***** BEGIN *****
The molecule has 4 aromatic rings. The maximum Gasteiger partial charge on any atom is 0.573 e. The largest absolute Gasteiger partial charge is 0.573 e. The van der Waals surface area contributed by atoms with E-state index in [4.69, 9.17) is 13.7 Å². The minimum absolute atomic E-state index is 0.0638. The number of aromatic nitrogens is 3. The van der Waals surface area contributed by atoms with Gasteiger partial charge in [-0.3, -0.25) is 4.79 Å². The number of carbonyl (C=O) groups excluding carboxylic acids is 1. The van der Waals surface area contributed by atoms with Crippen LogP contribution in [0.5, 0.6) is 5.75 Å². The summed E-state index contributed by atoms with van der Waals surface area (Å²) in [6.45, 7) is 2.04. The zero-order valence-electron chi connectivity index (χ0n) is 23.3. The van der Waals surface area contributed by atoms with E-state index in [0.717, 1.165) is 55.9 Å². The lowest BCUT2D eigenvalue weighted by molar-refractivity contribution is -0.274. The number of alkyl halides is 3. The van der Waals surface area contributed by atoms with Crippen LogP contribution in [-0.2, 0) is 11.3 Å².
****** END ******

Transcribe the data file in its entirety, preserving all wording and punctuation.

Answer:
The molecule has 4 aromatic rings. The maximum Gasteiger partial charge on any atom is 0.573 e. The largest absolute Gasteiger partial charge is 0.573 e. The van der Waals surface area contributed by atoms with E-state index in [4.69, 9.17) is 13.7 Å². The minimum absolute atomic E-state index is 0.0638. The number of aromatic nitrogens is 3. The van der Waals surface area contributed by atoms with Gasteiger partial charge in [-0.3, -0.25) is 4.79 Å². The number of carbonyl (C=O) groups excluding carboxylic acids is 1. The van der Waals surface area contributed by atoms with Crippen LogP contribution in [0.5, 0.6) is 5.75 Å². The summed E-state index contributed by atoms with van der Waals surface area (Å²) in [6.45, 7) is 2.04. The zero-order valence-electron chi connectivity index (χ0n) is 23.3. The van der Waals surface area contributed by atoms with E-state index in [0.717, 1.165) is 55.9 Å². The lowest BCUT2D eigenvalue weighted by molar-refractivity contribution is -0.274. The number of alkyl halides is 3. The van der Waals surface area contributed by atoms with Crippen LogP contribution in [-0.2, 0) is 11.3 Å².